Welcome Back, Bipartisanship - "Cap And Dividend" To Join Climate, Energy Choices


This opinion piece is by Marian Hopkins of Business Roundtable.

Recently, President Obama signed into law one of his keystone legislative priorities - health care reform. Now, following months of debate on health care, Congress is beginning to turn its attention in earnest to other pressing issues on the legislative agenda, including climate and energy policy. And not a moment too soon. Addressing our nation's energy security, efficiency and long-term sustainability may not be as glamorous as health care, but these are some of the most significant challenges facing our country.

And, unlike health care, this seems like an area ripe for the type of bipartisan cooperation Americans have been waiting for.

We have recently been hearing about bipartisan work coming from senators on opposite coasts - Washingtonian Maria Cantwell and Maine native Susan Collins. They have introduced a bill that would institute a new system unfamiliar to many Americans, "cap and dividend." Under that framework, the traditional carbon allowance trading in cap and trade legislation would be forgone in favor of monthly carbon share auctions - an interesting addition to the climate discussion. At the same time, Senators John Kerry, Lindsey Graham and Joe Lieberman have been working to develop their own climate and energy legislation. Kerry and Graham recently authored an op-ed that underlined the importance of a wide-ranging approach. In particular, they called for robust investments in a diverse mix of energy technologies - including renewables, clean coal and nuclear - to bridge our transition to a less carbon-dependent economy. This focus on comprehensive solutions is a positive step forward, and echoes what we have been saying at Business Roundtable: we need to deploy a balanced portfolio of energy technologies to reduce emissions and promote long-term economic growth.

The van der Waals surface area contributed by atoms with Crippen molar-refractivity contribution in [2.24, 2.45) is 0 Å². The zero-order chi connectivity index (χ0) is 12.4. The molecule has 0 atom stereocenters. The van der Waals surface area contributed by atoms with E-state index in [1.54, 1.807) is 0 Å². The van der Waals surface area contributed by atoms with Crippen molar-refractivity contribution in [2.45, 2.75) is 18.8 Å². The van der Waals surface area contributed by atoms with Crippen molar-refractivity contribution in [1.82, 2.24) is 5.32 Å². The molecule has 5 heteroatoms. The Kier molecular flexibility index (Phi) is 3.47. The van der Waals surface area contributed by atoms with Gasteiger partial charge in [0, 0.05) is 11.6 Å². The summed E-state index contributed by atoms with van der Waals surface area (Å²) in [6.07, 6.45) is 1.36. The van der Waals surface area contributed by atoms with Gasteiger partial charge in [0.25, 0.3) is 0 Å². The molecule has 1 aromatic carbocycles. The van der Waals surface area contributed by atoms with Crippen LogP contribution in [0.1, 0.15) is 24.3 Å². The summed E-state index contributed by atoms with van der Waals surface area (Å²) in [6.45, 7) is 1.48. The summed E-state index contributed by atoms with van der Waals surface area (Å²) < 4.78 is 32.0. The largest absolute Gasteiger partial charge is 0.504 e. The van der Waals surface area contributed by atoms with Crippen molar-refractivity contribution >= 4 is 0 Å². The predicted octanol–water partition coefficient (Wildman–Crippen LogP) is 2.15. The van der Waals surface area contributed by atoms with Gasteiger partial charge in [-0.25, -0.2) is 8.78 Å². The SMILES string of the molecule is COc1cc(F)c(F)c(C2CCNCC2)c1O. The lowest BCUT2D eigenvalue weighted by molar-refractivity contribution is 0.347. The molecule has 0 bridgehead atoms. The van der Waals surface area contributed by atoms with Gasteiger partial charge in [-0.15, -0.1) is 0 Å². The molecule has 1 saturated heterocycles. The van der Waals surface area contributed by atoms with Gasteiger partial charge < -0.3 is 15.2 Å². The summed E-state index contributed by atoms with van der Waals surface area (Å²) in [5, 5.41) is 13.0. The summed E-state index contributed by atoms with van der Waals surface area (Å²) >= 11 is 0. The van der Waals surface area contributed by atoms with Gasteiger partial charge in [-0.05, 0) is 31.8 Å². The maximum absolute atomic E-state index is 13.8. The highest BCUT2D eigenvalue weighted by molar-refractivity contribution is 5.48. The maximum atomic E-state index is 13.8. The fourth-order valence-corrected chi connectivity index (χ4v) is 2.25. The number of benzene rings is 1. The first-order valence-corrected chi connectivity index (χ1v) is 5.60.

While the Cantwell-Collins bill is awaiting CBO analysis, and we're not likely to see a bill from Kerry, Graham and Lieberman until Earth Day, it's really encouraging to see so much bipartisan work taking place on the Hill. In the end, for anything to pass Congress, it must be comprehensive and it must be crafted in a spirit of inclusiveness. Engaging lawmakers from both parties in the process is critical, as is bringing as many innovative ideas to the table as possible. I believe that business in particular has a lot to offer to this conversation.


As business leaders, our members bring to this discussion their role as the "doers" who are out there every day creating jobs, building prosperity, bringing energy to millions of Americans and finding new ways to make their products more efficient and sustainable. This Earth Day, April 22, we will be releasing our annual sustainability report that shows how Business Roundtable member companies are advancing sustainability - from cutting emissions and producing new forms of energy to developing innovative new vehicles and enhancing efficiency at every stage of production. For a preview, take a look at last year's report to see some of the many best practices and innovative ideas that business can bring to the table.


The simple truth is that addressing climate change will not be cost-free or easy. There is no 'silver bullet' answer to the challenge of climate change. As we outlined in our economic modeling study, The Balancing Act, our strategy must be wide-ranging and innovative, and our overall success will be measured in years and decades - not days or months. I applaud these senators for their inclusive efforts to address these issues, and I hope they will continue to engage with business in this discussion.

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